Looking for a hair color change? So was I. Read through to see how an appointment with Irene Kim’s hairstylist transformed my hair—and the steps involved in the process of getting and maintaining the perfect unicorn hair.
Six months ago, when I met with Sunwoo Kim, the famous hair stylist responsible for Irene Kim‘s world-famous rainbow-colored locks, I was at ease. It was my first time bleaching my hair and I knew he was the best person in Korea (if not in the world) to do it. But when he suggested going purple and blue, I started to backtrack. “Will I be able to pull off unicorn hair?,” I asked earnestly—after all, just between you and me, I’m not in my early 20’s anymore. Playfully, Kim reminded me that “today is the youngest you’ll ever be.” Well said; that was all the motivation I needed.
To get the perfect hair color, he mixed in a concoction of deep blues and purples plus a hint of pink into a palette and started his work. I didn’t want to dye my whole head—one of the things I had grown tired of at that time was always having to come in for touch-ups every four weeks to take care of my roots—, so he promised to color the bottom half of my hair. Thank god, because I was also too afraid of the dreaded scalp burn everyone talks about.
I sat in the chair for a good four hours. For the record, I’m not very good at receiving hair treatments because I always start to feel antsy after about an hour. I tried to keep up with exactly what Sunwoo was doing to get the perfect ombré fade between the hues . But the steps were too many to count, plus I got distracted when Irene Kim ended up dropping by the salon to get some touchups—true story.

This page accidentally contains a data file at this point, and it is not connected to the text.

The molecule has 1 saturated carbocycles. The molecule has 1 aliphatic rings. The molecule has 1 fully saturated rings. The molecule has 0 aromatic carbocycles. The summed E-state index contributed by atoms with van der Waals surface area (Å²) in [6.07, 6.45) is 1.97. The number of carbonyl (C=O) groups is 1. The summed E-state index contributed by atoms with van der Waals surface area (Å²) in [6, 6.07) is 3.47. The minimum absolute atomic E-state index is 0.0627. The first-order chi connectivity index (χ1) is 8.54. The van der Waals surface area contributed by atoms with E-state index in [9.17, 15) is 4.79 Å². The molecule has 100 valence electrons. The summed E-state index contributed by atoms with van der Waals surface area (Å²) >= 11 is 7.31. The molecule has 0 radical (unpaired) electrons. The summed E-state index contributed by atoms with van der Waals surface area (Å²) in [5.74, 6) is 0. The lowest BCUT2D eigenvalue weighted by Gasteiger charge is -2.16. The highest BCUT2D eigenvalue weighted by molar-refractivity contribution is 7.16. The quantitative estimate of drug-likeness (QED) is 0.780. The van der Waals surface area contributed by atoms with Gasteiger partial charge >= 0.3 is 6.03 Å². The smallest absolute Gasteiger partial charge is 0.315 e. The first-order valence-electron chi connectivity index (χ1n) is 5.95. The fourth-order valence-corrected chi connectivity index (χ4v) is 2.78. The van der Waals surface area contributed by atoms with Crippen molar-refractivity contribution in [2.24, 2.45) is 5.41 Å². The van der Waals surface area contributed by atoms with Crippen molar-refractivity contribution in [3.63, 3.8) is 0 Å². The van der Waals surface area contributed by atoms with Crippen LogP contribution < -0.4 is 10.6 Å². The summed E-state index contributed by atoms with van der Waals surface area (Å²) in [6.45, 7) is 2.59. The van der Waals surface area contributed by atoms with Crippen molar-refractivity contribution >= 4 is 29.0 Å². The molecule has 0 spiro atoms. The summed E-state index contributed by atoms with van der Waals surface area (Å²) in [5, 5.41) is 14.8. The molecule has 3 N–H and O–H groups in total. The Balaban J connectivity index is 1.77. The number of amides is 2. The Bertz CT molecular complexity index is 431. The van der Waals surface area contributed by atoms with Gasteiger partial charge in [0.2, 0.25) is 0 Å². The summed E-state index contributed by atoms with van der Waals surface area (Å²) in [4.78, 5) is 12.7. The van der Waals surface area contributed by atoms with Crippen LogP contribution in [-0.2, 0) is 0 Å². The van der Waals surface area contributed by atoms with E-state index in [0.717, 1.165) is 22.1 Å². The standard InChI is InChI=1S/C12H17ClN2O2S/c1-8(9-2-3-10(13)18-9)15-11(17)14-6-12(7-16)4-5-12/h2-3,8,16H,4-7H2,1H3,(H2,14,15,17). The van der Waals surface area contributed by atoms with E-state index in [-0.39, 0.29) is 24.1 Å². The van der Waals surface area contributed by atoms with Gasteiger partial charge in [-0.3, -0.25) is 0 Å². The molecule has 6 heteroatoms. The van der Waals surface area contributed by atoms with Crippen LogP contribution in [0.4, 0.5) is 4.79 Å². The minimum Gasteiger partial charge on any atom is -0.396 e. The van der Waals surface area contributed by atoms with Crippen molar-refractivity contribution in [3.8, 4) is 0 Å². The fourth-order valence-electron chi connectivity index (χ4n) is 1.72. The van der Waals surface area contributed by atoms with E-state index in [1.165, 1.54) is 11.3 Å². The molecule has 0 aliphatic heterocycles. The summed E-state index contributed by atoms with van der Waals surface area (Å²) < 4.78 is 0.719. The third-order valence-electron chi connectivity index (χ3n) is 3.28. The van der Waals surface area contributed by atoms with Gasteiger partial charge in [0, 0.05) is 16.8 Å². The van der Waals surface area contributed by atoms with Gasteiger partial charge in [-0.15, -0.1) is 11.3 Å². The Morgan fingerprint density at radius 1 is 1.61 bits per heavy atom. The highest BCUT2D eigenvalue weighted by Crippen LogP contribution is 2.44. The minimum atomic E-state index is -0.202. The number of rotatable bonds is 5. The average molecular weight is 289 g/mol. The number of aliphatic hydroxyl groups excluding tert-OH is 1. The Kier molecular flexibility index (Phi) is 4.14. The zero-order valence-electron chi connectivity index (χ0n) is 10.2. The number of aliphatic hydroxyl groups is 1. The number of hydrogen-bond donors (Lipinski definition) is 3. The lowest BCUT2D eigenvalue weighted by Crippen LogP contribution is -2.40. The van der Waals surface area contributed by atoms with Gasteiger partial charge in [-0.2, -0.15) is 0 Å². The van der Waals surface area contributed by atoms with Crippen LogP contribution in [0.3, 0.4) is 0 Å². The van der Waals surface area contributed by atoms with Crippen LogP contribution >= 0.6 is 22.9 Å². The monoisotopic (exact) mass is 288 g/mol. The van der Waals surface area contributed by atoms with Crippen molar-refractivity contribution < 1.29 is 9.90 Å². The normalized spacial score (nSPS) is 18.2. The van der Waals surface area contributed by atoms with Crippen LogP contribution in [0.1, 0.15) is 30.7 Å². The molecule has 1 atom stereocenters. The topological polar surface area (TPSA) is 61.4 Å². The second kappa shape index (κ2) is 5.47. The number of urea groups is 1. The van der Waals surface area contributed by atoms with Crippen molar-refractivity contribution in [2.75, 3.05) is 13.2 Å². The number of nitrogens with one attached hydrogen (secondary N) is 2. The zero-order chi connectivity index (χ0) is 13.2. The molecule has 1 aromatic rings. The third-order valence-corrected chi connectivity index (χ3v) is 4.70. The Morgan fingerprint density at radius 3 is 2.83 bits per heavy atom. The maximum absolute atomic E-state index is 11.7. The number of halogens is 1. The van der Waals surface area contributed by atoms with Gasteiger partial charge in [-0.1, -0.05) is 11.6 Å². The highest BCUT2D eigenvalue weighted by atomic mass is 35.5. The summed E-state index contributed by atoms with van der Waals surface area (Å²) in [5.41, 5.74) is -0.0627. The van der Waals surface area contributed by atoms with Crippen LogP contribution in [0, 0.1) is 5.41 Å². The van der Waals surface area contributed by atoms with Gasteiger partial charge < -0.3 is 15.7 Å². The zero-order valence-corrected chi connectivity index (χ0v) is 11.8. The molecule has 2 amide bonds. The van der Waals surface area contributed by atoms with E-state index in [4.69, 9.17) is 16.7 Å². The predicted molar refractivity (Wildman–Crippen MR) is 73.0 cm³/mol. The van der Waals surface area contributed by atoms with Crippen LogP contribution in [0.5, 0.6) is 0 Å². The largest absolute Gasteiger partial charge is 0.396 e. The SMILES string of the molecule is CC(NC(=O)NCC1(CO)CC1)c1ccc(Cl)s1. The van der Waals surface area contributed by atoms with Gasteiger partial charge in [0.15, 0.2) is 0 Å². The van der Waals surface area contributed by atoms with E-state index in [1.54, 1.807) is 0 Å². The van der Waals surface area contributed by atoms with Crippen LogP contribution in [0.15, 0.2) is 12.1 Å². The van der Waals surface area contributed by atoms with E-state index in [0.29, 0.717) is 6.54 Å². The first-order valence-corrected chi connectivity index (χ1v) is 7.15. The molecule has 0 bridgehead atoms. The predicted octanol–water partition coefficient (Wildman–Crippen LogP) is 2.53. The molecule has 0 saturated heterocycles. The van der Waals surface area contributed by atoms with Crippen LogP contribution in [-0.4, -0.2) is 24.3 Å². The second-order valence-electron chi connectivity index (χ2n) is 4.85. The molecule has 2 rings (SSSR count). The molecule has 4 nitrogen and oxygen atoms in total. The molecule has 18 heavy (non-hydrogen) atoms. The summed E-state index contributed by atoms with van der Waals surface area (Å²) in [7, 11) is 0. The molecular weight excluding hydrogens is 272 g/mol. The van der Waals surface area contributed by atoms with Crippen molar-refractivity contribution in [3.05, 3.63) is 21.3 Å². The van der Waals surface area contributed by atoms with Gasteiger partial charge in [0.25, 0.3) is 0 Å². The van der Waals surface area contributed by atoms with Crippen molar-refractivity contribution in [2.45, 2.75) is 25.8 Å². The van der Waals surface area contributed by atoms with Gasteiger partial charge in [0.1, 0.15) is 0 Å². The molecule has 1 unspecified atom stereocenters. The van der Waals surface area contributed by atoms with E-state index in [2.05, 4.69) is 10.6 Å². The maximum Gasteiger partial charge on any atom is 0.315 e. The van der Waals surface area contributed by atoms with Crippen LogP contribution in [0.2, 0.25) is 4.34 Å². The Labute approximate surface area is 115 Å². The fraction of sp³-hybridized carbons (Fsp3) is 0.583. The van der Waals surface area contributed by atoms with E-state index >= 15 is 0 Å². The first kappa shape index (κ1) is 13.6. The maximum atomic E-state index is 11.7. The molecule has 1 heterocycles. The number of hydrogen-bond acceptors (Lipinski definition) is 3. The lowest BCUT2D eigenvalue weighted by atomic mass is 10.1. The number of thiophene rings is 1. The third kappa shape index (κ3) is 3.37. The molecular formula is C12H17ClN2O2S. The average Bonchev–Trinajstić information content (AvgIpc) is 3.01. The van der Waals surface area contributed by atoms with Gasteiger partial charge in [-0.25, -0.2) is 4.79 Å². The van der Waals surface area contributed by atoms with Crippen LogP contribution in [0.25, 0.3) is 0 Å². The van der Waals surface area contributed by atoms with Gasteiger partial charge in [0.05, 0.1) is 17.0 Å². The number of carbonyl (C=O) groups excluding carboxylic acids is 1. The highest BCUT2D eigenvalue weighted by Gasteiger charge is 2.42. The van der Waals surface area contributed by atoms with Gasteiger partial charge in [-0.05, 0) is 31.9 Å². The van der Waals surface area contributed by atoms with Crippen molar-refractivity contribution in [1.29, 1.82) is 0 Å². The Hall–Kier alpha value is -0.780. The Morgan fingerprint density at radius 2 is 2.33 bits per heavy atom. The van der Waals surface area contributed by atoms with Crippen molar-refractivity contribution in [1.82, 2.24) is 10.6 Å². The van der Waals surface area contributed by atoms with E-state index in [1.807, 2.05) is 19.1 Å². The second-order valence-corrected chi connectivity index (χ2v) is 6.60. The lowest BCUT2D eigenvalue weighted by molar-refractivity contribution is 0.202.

One thing I do remember was how he would swirl the different colors of paste, and then apply it directly onto my hair. He used a paintbrush, small strands to larger chunks. It was all very meticulous work and he was the artist.
Just as he had made the colors swirl on the palette, he was able to transfer the look onto my hair. The result was beautiful. Every time I would run my fingers through my hair, you would see hints of the red and the purple disappear behind new hair colors. Depending on how the light would hit it and the angle you were at, it would completely transform the look.
For maintenance, I was told I would have to avoid regular showers, use lots of dry shampoo, and, when I do shower, use a purple shampoo to keep the hair color vibrant. It was clear to me on day two that pretty hair wasn’t easy to get along with.
Sunwoo told me that because he knew I wasn’t coming in for regular touch-ups, he was going to make sure my hair look great even when the colors washed out.
I’ll admit that I’m really great at applying skincare, but I’m not the best at keeping up with hair care. So a few weeks later, the purples and blues washed down the drain and I was left with a more greenish tone, with blond accents. It faded faster than I would have liked (but I’m to blame since I took showers daily). That being said, I ended up loving what color remained, just like Sunwoo had promised me. It was a bit on the green side, but the orange and yellows complimented it somehow and overall my hair had a fun, carefree vibe. That was the goal I had in mind when I first sat in Sunwoo’s chair.
Six months later, I’m not entirely ready to let go of Sunwoo’s original work. My hairstylist in NYC loved the way it had grown out. He and I agreed that we were digging the gradient look, starting from the natural roots that have grown out, to the gradual lightening of the hair towards the tips. So he decided to just tone the hair (to get rid of some of the green and brassiness).
It was good to know that even though these bright blue and purple hues are fleeting, I’m left with a color and a look that I love.